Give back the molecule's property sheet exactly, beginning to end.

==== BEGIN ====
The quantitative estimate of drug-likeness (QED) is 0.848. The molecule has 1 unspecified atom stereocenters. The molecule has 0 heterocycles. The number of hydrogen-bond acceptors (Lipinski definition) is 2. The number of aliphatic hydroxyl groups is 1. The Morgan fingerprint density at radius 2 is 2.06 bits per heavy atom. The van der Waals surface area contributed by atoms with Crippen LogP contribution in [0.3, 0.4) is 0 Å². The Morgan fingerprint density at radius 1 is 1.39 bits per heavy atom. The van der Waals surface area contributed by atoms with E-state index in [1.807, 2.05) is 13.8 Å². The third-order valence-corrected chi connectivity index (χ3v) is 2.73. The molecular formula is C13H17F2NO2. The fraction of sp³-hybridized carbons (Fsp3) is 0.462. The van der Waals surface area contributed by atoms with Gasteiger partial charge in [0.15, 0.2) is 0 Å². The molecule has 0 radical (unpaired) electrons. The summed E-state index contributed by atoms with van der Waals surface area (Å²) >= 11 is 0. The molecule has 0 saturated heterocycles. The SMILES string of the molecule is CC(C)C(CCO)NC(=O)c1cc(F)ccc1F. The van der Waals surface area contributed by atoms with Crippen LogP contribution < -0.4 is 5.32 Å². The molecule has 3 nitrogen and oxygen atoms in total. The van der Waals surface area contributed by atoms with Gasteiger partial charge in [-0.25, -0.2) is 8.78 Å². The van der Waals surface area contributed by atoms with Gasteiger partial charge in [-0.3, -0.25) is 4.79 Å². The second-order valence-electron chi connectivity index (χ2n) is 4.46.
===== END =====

The quantitative estimate of drug-likeness (QED) is 0.848. The molecule has 1 unspecified atom stereocenters. The molecule has 0 heterocycles. The number of hydrogen-bond acceptors (Lipinski definition) is 2. The number of aliphatic hydroxyl groups is 1. The Morgan fingerprint density at radius 2 is 2.06 bits per heavy atom. The van der Waals surface area contributed by atoms with Crippen LogP contribution in [0.3, 0.4) is 0 Å². The Morgan fingerprint density at radius 1 is 1.39 bits per heavy atom. The van der Waals surface area contributed by atoms with E-state index in [1.807, 2.05) is 13.8 Å². The third-order valence-corrected chi connectivity index (χ3v) is 2.73. The molecular formula is C13H17F2NO2. The fraction of sp³-hybridized carbons (Fsp3) is 0.462. The van der Waals surface area contributed by atoms with Gasteiger partial charge in [0.15, 0.2) is 0 Å². The molecule has 0 radical (unpaired) electrons. The summed E-state index contributed by atoms with van der Waals surface area (Å²) >= 11 is 0. The molecule has 0 saturated heterocycles. The SMILES string of the molecule is CC(C)C(CCO)NC(=O)c1cc(F)ccc1F. The van der Waals surface area contributed by atoms with Crippen LogP contribution < -0.4 is 5.32 Å². The molecule has 3 nitrogen and oxygen atoms in total. The van der Waals surface area contributed by atoms with Gasteiger partial charge in [-0.25, -0.2) is 8.78 Å². The van der Waals surface area contributed by atoms with Gasteiger partial charge in [-0.3, -0.25) is 4.79 Å². The second-order valence-electron chi connectivity index (χ2n) is 4.46.